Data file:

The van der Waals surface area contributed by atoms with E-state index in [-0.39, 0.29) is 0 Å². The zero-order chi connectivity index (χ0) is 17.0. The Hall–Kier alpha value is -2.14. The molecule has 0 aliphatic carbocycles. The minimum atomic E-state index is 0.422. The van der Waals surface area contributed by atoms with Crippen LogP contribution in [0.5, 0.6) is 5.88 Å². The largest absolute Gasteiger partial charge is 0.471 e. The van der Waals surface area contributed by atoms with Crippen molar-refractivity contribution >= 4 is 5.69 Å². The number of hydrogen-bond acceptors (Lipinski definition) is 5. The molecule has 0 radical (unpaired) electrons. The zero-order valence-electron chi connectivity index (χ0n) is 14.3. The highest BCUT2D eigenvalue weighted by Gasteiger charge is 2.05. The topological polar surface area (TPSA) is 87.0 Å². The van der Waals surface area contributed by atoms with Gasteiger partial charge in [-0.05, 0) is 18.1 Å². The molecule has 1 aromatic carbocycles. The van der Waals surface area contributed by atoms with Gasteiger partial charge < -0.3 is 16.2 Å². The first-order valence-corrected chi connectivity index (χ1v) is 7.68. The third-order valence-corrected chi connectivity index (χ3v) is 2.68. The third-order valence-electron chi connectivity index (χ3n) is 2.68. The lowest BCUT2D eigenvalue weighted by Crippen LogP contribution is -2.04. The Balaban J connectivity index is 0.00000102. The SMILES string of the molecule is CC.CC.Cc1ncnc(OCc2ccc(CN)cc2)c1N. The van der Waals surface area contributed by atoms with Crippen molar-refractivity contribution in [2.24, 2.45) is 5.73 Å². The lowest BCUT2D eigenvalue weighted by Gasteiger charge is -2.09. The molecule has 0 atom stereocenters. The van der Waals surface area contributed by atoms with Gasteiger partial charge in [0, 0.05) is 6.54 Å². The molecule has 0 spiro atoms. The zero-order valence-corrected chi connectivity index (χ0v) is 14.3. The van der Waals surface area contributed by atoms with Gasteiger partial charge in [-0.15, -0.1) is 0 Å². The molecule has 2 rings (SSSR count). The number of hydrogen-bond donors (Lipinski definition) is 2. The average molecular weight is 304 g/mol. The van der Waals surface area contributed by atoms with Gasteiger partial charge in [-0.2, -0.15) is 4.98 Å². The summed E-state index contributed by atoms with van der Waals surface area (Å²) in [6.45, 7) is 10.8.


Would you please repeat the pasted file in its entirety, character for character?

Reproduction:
The van der Waals surface area contributed by atoms with E-state index in [-0.39, 0.29) is 0 Å². The zero-order chi connectivity index (χ0) is 17.0. The Hall–Kier alpha value is -2.14. The molecule has 0 aliphatic carbocycles. The minimum atomic E-state index is 0.422. The van der Waals surface area contributed by atoms with Crippen LogP contribution in [0.5, 0.6) is 5.88 Å². The largest absolute Gasteiger partial charge is 0.471 e. The van der Waals surface area contributed by atoms with Crippen molar-refractivity contribution >= 4 is 5.69 Å². The number of hydrogen-bond acceptors (Lipinski definition) is 5. The molecule has 0 radical (unpaired) electrons. The zero-order valence-electron chi connectivity index (χ0n) is 14.3. The highest BCUT2D eigenvalue weighted by Gasteiger charge is 2.05. The topological polar surface area (TPSA) is 87.0 Å². The van der Waals surface area contributed by atoms with Gasteiger partial charge in [-0.05, 0) is 18.1 Å². The molecule has 1 aromatic carbocycles. The van der Waals surface area contributed by atoms with Gasteiger partial charge < -0.3 is 16.2 Å². The first-order valence-corrected chi connectivity index (χ1v) is 7.68. The third-order valence-corrected chi connectivity index (χ3v) is 2.68. The third-order valence-electron chi connectivity index (χ3n) is 2.68. The lowest BCUT2D eigenvalue weighted by Crippen LogP contribution is -2.04. The Balaban J connectivity index is 0.00000102. The SMILES string of the molecule is CC.CC.Cc1ncnc(OCc2ccc(CN)cc2)c1N. The van der Waals surface area contributed by atoms with Crippen molar-refractivity contribution in [2.24, 2.45) is 5.73 Å². The lowest BCUT2D eigenvalue weighted by Gasteiger charge is -2.09. The molecule has 0 atom stereocenters. The van der Waals surface area contributed by atoms with Gasteiger partial charge in [0, 0.05) is 6.54 Å². The molecule has 0 spiro atoms. The zero-order valence-corrected chi connectivity index (χ0v) is 14.3. The van der Waals surface area contributed by atoms with Gasteiger partial charge in [-0.15, -0.1) is 0 Å². The molecule has 2 rings (SSSR count). The number of hydrogen-bond donors (Lipinski definition) is 2. The average molecular weight is 304 g/mol. The van der Waals surface area contributed by atoms with Gasteiger partial charge in [-0.2, -0.15) is 4.98 Å². The summed E-state index contributed by atoms with van der Waals surface area (Å²) in [6.45, 7) is 10.8.